Singaporean firm reveals plans to invest in aquaculture

May Kunmakara / Khmer Times 1 Comment Share:
Along with rice, fish is a staple food in Cambodia. AFP

A Singaporean investor is looking to build fish farms in the Kingdom that will be used to feed local an international demand.

In what constitutes an initial step to get the project approved, Patrick Yap, managing director of Lush Food Pte Ltd., held a meeting yesterday with Minister of Environment Say Sam Al, to discuss an investment proposal.

Mr Yap said his intention is to breed quality fish for local consumption and to export.

“The project focuses on aquaculture, particularly national species as well as endangered ones, which will contribute to the preservation of the country’s biodiversity,” he said during his meeting with the minister.

However, Mr Yap failed to go into the details of the project.

Mr Sam Al said he initially supports the project as long as it complies with national and international law, particularly the Convention on International Trade in Endangered Species of Wild Fauna and Flora (CITES).

The minister said the investment makes good business sense because most Cambodians eat fish. He said the project would be good for the national economy and would create jobs.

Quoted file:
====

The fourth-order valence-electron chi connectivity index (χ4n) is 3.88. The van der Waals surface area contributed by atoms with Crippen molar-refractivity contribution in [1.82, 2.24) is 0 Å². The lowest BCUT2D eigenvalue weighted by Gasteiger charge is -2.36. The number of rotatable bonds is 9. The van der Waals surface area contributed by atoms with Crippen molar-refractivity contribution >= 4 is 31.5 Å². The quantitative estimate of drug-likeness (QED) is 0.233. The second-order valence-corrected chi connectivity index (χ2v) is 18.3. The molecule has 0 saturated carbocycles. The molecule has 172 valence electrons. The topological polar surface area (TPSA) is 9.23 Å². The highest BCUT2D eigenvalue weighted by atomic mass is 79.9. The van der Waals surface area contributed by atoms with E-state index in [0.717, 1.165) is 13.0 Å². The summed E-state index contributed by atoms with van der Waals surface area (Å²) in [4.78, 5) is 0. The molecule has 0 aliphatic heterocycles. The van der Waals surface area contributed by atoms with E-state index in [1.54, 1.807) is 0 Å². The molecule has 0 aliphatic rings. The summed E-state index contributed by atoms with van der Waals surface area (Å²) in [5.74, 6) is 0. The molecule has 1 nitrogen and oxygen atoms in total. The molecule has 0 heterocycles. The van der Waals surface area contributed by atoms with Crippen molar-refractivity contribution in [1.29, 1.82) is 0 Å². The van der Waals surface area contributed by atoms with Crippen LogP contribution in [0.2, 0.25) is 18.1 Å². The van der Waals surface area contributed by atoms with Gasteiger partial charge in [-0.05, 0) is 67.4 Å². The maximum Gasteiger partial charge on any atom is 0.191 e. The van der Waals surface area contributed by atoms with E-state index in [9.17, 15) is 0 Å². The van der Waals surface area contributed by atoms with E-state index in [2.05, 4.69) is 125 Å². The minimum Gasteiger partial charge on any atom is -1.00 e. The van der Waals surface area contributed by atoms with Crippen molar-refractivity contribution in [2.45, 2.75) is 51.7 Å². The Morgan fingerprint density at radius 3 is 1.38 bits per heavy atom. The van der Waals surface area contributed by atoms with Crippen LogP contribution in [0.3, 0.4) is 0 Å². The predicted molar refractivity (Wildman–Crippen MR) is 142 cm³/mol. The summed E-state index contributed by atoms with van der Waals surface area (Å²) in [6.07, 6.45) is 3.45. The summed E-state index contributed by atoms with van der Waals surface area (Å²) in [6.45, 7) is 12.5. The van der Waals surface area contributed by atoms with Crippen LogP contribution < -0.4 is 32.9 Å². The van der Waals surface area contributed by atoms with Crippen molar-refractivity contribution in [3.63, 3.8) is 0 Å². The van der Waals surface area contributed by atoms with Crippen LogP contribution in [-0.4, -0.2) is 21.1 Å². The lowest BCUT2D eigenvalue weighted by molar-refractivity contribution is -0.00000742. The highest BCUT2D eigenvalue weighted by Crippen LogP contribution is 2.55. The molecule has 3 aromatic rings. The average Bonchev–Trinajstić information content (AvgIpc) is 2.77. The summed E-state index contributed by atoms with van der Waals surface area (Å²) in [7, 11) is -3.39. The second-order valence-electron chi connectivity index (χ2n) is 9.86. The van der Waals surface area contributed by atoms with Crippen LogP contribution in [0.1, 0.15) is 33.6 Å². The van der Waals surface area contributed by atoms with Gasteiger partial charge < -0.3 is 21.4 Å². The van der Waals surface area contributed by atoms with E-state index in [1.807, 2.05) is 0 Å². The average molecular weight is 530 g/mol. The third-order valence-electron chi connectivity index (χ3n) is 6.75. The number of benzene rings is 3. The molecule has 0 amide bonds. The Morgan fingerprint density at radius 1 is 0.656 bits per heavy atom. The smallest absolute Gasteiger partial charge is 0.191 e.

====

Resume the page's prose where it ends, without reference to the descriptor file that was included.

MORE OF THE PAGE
In April, Chinese-owned Jin Yu Tang Aquaculture (Cambodia) Co announced plans to invest $100 million in freshwater and seawater aquaculture projects in Preah Sihanouk and Koh Kong provinces.

The Chinese firm intends to invest in fish farms in Koh Kong’s Sre Ambel district, which will spread over an area of 240 hectares. Likewise, deep-sea breeding and hatching projects are planned for Sihanouville’s Koh Rong Samloem island, which will cover 2,000 hectares.

In 2017, Cambodia’s total fish catch equaled 856 tonnes, up 6.7 percent from the previous year.

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1 Comment

  1. Aquaculture project in Singapore will contribute much in job opportunity especially to the citizens with the knowledge on how to raise aquatic organisms. In our country Tanzania is still struggle on investing much on the sector but much based on fisheries which is wild culture and living a gap on aquaculture as an expertie of aquaculture, I would like to congratulates the government of Singapore for having such brilliant and ambitious project.